In the first half, registered pharmacist, nutritionist and cosmetic chemist, Ben Fuchs shared alternative health concepts, and offered tips on supplements and healthy changes to one's diet and lifestyle. Reacting to a new study that found that vitamin supplements may not extend life, Fuchs agreed that in theory, food is the best way to take in nourishment, but because soil has often been depleted of essential minerals, supplements remain a vital source for needed nutrients. Talking about ways to boost the immune system, he cited the importance of relaxing the body and limiting food stressors such as sugar (which depresses the immune system). Vitamin C, selenium, and zinc are among the best supplements for immunity, he added.
Hyaluronic acid, available in supplement form, as well as naturally in things like bone broth, helps build connective tissue, and is an excellent supplement for the eyes, Fuchs reported. As far as supplements that enhance brain function, he recommended EFAs (essential fatty acids), and Vitamin E, as well as eating a ketogenic diet. He also related the condition of blepharitis (an inflammation or irritation of the eyelids) with digestive and immune system issues.
In the latter half, publicity consultant Jen Hobbs, who co-authored Jesse Ventura's book "Marijuana Manifesto," talked about America's history with hemp, and how the plant offers many benefits for health and a wide range of industries. For decades, hemp was listed as a Schedule 1 narcotic but was finally classified as an agricultural crop when the Farm Bill of 2018 passed, opening up a new range of possibilities for the versatile plant. Hemp, she explained, could be considered a cousin to marijuana, but lacks its psychoactive properties, and grows more like bamboo. Hemp seed is a superfood, she said, and packs a lot of nutrition (including Omega 3 & 6's, and protein) in a small amount.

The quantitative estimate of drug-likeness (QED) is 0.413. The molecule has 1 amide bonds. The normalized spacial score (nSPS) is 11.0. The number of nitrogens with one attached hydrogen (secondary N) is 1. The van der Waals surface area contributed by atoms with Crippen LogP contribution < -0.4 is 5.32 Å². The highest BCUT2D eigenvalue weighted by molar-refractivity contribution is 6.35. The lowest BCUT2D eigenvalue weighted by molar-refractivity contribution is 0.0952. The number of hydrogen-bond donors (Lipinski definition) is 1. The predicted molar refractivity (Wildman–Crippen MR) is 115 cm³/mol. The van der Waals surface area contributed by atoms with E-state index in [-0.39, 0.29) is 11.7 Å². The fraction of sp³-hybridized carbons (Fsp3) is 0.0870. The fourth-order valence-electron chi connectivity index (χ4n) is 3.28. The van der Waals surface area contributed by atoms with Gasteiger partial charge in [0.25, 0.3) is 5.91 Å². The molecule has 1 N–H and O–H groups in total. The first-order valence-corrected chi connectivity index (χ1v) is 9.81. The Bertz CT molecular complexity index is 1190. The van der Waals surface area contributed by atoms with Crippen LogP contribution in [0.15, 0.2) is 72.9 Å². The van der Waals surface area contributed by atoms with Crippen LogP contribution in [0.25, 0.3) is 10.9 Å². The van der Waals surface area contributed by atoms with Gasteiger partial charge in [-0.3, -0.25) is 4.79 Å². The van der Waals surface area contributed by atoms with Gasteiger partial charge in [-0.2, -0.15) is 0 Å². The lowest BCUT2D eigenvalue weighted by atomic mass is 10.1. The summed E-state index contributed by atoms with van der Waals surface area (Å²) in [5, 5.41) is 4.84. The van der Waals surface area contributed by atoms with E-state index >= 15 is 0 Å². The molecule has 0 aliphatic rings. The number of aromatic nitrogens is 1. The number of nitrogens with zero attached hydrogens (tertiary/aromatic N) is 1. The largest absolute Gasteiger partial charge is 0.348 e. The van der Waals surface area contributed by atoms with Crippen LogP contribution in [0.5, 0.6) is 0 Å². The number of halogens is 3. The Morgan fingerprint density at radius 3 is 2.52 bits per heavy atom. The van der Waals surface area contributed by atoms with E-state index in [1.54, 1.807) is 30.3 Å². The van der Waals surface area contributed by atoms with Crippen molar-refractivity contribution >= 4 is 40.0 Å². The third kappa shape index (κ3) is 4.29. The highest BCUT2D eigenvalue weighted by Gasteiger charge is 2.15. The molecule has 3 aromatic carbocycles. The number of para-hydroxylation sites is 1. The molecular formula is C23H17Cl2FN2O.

Often made from hemp (as well as cannabis in states where it's legal), CBD has become extremely popular and is associated with a wide variety of health benefits. It's recenlty been added to such products as beer, soda, and water, she noted. Hemp, Hobbs continued, can have a positive impact on the environment-- it has a property called phytoremediation which allows it to absorb toxins from the soil with its deep roots. A group of farmers in Italy is using it to clean their lands which became contaminated by pollution from a nearby steel mill. Hemp has also shown promise as a fuel, and as a filament for 3D printers.